Syria war: Troops mass around last rebel town in Eastern Ghouta
Syrian government forces have massed around the last rebel-held town in the Eastern Ghouta area, after rebels were reportedly given a deadline to leave.
A newspaper said troops were preparing for a "huge" operation in Douma, which is controlled by Jaysh al-Islam.
The government's ally Russia is said to have told the group late on Monday it had 48 hours to agree to be evacuated to Idlib province like other factions.
But Jaysh al-Islam has said its fighters want to disarm and stay.
The United Nations is concerned about the fate of the estimated 70,000 civilians trapped in Douma, where fighting has continued despite the talks with Russia.
- The world's toughest place to study?
- 'We will stay until the end': A doctor's battle in Eastern Ghouta
- Eastern Ghouta devastation seen from space
- Why is there a war in Syria?
More than 1,700 people are reported to have been killed and thousands injured since the government and its allies launched an offensive on 18 February to retake the Eastern Ghouta, which was the last major rebel stronghold near Damascus.
The UN says 80,000 civilians have fled on foot to government-held territory on the edge of the capital, as troops made dramatic advances in recent weeks and split the region into three pockets - the largest of which was around Douma.
Almost 20,000 rebels and civilians have also been evacuated to Idlib under deals between the government and the rebel factions Ahrar al-Sham and Faylaq al-Rahman, which controlled the pockets around the towns of Harasta and Arbin.
Jaysh al-Islam, a hardline Islamist group backed by Saudi Arabia, is believed to have as many as 10,000 heavily armed fighters inside Douma.
Over the past two weeks it has allowed civilians to leave the town on foot under an agreement with Russia that has also resulted in a reduction in hostilities. However, the group has stressed that its fighters and their families do not want to go.
"We have presented our decision to stay. This is not only a decision by Jaysh al-Islam, but by all the revolutionary institutions and figures in Douma," spokesman Hamza Bayraqdar told Reuters news agency on Tuesday.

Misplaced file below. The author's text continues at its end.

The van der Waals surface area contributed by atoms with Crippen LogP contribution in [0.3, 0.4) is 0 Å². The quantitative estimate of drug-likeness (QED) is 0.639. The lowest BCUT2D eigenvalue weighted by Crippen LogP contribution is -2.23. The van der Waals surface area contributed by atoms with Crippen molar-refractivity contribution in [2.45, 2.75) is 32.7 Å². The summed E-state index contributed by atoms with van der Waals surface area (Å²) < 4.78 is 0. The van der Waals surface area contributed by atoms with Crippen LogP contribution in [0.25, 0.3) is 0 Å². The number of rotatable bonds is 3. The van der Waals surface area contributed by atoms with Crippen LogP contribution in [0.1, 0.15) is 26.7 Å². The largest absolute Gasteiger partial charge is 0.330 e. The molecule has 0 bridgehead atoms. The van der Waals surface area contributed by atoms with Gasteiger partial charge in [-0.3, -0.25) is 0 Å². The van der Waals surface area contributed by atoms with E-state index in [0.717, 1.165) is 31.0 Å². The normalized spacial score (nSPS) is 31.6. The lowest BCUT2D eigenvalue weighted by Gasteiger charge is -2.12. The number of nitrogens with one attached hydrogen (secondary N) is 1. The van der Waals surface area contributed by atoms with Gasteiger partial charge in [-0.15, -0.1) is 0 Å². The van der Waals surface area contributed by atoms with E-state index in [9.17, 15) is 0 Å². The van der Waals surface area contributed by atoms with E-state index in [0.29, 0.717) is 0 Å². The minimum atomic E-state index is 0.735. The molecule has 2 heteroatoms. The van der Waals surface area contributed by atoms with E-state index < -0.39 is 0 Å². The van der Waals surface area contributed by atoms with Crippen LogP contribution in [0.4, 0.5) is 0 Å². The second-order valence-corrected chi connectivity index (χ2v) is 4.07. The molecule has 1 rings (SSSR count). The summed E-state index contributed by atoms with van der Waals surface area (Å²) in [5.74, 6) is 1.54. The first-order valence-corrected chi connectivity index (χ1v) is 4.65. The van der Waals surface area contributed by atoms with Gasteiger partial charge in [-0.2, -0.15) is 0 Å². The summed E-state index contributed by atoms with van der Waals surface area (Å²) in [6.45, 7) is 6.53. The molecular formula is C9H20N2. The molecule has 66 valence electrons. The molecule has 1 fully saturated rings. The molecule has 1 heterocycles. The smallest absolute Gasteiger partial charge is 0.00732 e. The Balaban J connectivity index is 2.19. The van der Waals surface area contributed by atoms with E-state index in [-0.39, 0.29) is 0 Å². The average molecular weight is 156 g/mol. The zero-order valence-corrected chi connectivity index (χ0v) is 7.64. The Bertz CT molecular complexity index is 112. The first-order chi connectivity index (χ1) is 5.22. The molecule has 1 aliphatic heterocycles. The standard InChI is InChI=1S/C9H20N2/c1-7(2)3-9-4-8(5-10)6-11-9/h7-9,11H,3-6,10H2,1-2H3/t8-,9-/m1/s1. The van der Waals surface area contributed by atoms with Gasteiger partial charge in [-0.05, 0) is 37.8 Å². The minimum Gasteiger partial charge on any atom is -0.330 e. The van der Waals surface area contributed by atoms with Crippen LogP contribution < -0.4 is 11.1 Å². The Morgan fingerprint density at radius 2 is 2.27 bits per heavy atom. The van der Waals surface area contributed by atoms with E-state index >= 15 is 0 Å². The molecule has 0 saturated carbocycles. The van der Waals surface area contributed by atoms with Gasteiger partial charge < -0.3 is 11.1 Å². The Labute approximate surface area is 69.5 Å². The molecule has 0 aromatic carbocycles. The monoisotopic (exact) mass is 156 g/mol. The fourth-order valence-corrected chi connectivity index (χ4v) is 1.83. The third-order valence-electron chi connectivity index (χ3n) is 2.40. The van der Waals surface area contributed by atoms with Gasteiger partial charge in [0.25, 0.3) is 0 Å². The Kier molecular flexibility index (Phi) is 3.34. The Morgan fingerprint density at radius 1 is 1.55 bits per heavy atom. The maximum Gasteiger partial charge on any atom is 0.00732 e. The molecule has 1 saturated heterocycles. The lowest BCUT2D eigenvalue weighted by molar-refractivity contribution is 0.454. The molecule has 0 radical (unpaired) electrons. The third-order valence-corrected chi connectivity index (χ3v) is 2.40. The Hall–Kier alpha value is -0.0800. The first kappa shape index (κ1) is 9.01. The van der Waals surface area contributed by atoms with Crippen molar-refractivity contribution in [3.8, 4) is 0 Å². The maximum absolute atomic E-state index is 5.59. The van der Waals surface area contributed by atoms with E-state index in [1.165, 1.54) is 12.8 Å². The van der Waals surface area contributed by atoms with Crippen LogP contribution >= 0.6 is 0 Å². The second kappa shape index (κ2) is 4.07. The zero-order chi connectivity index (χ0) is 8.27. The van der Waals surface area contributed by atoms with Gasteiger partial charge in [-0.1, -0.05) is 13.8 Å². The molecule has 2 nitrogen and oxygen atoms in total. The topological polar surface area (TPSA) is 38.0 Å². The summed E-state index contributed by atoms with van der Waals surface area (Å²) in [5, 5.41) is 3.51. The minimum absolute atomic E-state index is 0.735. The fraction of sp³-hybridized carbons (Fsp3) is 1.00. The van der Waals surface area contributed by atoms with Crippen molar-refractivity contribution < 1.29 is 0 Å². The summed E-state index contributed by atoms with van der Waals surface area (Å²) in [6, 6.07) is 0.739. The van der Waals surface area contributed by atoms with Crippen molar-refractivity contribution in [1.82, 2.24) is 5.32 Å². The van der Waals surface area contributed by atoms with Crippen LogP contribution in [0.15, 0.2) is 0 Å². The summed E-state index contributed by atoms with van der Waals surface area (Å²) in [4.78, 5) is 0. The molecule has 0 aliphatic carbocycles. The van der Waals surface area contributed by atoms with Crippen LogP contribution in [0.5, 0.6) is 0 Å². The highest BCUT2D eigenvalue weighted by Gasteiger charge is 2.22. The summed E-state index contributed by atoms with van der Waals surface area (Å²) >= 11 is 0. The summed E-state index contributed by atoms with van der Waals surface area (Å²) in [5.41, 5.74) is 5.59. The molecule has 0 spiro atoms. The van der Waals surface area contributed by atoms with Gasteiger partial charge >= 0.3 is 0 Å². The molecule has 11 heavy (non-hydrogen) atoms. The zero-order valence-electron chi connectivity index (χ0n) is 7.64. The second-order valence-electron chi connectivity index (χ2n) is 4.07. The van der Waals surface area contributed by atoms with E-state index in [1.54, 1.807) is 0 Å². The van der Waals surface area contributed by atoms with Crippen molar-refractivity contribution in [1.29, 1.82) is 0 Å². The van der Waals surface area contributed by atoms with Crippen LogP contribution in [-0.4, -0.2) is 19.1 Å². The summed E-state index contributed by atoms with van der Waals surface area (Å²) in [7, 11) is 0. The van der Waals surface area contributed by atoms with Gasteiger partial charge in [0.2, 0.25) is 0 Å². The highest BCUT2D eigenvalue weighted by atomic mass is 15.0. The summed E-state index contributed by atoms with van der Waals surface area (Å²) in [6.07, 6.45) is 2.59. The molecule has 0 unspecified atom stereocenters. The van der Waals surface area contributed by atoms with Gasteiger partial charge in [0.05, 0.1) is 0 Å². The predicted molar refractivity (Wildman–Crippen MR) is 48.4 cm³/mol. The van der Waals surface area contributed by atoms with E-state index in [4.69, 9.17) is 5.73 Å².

The Syrian Observatory for Human Rights, a UK-based monitoring group, reported that Jaysh al-Islam had offered to lay down its heavy weapons in exchange for the restoration of Douma's water and electricity supplies. Russian military police, and not Syrian soldiers, would then be deployed in the town.
But opposition sources said Russian officials had told the group's representatives at a meeting on Monday that they had two choices: "surrender or face an attack".
The pro-government al-Watan newspaper said on Wednesday morning that forces in the Eastern Ghouta were "preparing a huge military operation in Douma if the Jaysh al-Islam terrorists do not agree to hand over the town and depart".
A Syrian official told Reuters: "These two days will be decisive."
Jaysh al-Islam reportedly has serious concerns about going to Idlib, where it does not have a presence and where a fierce rival - the al-Qaeda-linked Hayat Tahrir al-Sham alliance - holds sway. The group also does not have good relations with Turkey, which backs several rebel factions operating there.
On Tuesday, 101 buses carrying more than 6,400 rebel fighters and civilians from towns held by Faylaq al-Rahman arrived in Idlib province. It was the largest convoy yet to leave the Eastern Ghouta under Russian-mediated evacuation deals.
Faylaq al-Rahman spokesman Wael Alwan told AFP news agency that as many as 30,000 people living in Arbin, Zamalka and Jobar might be evacuated in total.
More than 4,500 people were bussed out of Harasta last week after Ahrar al-Sham fighters agreed to lay down their arms.
The displaced civilians have endured months of bombardment and limited access to food, medical care and other essential items.
A senior UN official who met some of the 50,000 people living in makeshift shelters around Damascus said they were "tired, hungry, traumatised and afraid".
The International Committee of the Red Cross (ICRC) warned that the shelters were overcrowded and had no proper sanitation. Children who were already extremely weak were being exposed to further health hazards like diarrhoea, lice and skin diseases, it said.